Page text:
According to a new study, the C-suite isn't sweating major shifts, but lower-level employees aren't so sure what changes in the economy, politics, or technology mean for their workplace. (Photo: Shutterstock)

While the C-suite may think corporate America is prepared to handle major shifts in politics, the economy, technology and culture, most staff level workers are wary — though millennials are more willing to change the status quo than older workers, according to Addison Group’s 2017 Annual Workplace Survey.

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The Chicago-based provider of professional staffing services surveyed 1,000 white-collar workers and found 43 percent of staff-level employees do not feel confident their industry is prepared for future changes coming to the workplace, compared to the 84 percent of C-suite leaders who do.

Moreover, 86 percent of C-suite leaders and 76 percent of senior management agree corporate America is headed in the right direction, compared to 54 percent of staff-level employees.

Specifically, staff-level employees are 36 percent less confident than C-suite leaders that they are adequately trained for the future; 36 percent less confident their company is hiring the right people; 32 percent less confident their company is retaining top talent; and 26 percent less confident in their company’s loyalty to customers.

As a result, staff-level employees are about half (46 percent) as likely to feel confident in their organization’s loyalty to employees compared to the C-suite. Similarly, staff-level employees are 38 percent less likely to have faith in their organizations’ ethical leadership compared to the leaders themselves.

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However, millennials are more willing to challenge the status quo (68 percent) than Gen X (59 percent) and boomer (48 percent) employees. But positions within the company do make a difference: When broken down by status, 89 percent of the C-suite and 87 percent of senior management are willing to disrupt the norm, compared to 69 percent of mid-level management and 46 percent of staff-level employees.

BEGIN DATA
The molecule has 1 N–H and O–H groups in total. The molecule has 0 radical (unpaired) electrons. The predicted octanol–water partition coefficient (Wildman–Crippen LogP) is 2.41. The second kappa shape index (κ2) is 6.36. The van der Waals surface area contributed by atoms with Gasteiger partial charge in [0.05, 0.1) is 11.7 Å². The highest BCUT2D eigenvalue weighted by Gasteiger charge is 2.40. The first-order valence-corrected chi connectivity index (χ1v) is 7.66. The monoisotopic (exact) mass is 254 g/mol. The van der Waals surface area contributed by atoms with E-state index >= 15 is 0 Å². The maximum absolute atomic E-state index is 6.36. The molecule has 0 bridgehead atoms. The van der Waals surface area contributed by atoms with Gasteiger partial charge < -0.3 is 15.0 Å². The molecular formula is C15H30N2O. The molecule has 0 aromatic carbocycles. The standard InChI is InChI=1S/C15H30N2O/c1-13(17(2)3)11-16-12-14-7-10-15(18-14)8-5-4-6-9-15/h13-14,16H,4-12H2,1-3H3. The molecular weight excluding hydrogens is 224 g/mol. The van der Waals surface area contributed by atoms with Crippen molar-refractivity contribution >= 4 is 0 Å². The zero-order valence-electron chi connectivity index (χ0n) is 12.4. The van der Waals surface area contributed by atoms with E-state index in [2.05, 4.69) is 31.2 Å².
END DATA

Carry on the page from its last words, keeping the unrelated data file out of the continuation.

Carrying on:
These results could reflect the quality of communication between superiors and their subordinates, according to the study. Only 44 percent of staff-level employees have had a conversation with their employer about the future of their company. This number grows higher with position, with 65 percent of mid-level managers, 79 percent of senior managers and 83 percent of C-suite leaders saying they have held these conversations with their employer.

When asked about how emerging technologies could be impacting the workplace:

  • 36 percent of C-suite and 37 percent of senior management are aware of artificial intelligence affecting their workplace, compared to 26 percent of mid-level managers and 14 percent of staff-level employees.

  • Only 4 percent of staff-level employees are aware of how chatbots will affect their workplace. The C-suite and senior management are more aware, but at a relatively low level (27 percent and 24 percent, respectively).

“Generally, only senior and C-suite leaders recognize the level of impact these technologies will have on their jobs, leaving staff level employees uninformed,” the authors write.

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“As these tools continue to gain traction in corporate environments, there is no doubt companies and HR professionals will need to thoroughly communicate their potential impact to all employees — particularly those unaware of these impending changes.”